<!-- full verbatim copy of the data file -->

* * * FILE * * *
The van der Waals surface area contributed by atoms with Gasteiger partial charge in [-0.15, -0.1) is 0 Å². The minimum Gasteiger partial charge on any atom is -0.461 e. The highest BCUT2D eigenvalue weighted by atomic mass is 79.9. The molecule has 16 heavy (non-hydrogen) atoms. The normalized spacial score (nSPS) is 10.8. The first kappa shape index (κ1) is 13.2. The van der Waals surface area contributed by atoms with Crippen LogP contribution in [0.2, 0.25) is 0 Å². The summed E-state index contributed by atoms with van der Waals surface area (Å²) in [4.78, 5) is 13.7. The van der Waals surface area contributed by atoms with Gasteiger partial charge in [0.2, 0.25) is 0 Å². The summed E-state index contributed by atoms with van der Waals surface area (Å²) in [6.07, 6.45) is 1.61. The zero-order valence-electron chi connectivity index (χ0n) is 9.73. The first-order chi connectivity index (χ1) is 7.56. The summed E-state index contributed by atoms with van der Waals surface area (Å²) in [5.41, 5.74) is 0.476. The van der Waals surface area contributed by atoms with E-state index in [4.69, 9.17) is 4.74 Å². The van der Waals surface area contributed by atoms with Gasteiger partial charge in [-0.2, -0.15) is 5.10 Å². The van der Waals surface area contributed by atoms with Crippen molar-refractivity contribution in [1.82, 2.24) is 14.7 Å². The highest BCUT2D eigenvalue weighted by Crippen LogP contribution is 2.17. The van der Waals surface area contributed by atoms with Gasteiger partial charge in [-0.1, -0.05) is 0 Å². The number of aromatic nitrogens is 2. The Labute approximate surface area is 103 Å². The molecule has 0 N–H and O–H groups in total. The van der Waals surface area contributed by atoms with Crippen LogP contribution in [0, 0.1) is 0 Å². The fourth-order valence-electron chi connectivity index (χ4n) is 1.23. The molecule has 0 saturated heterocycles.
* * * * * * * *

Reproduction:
The van der Waals surface area contributed by atoms with Gasteiger partial charge in [-0.15, -0.1) is 0 Å². The minimum Gasteiger partial charge on any atom is -0.461 e. The highest BCUT2D eigenvalue weighted by atomic mass is 79.9. The molecule has 16 heavy (non-hydrogen) atoms. The normalized spacial score (nSPS) is 10.8. The first kappa shape index (κ1) is 13.2. The van der Waals surface area contributed by atoms with Crippen LogP contribution in [0.2, 0.25) is 0 Å². The summed E-state index contributed by atoms with van der Waals surface area (Å²) in [4.78, 5) is 13.7. The van der Waals surface area contributed by atoms with Gasteiger partial charge in [0.2, 0.25) is 0 Å². The summed E-state index contributed by atoms with van der Waals surface area (Å²) in [6.07, 6.45) is 1.61. The zero-order valence-electron chi connectivity index (χ0n) is 9.73. The first-order chi connectivity index (χ1) is 7.56. The summed E-state index contributed by atoms with van der Waals surface area (Å²) in [5.41, 5.74) is 0.476. The van der Waals surface area contributed by atoms with E-state index in [4.69, 9.17) is 4.74 Å². The van der Waals surface area contributed by atoms with Gasteiger partial charge in [-0.2, -0.15) is 5.10 Å². The van der Waals surface area contributed by atoms with Crippen molar-refractivity contribution in [1.82, 2.24) is 14.7 Å². The highest BCUT2D eigenvalue weighted by Crippen LogP contribution is 2.17. The van der Waals surface area contributed by atoms with Gasteiger partial charge in [-0.1, -0.05) is 0 Å². The number of aromatic nitrogens is 2. The Labute approximate surface area is 103 Å². The molecule has 0 N–H and O–H groups in total. The van der Waals surface area contributed by atoms with Crippen LogP contribution in [0, 0.1) is 0 Å². The fourth-order valence-electron chi connectivity index (χ4n) is 1.23. The molecule has 0 saturated heterocycles.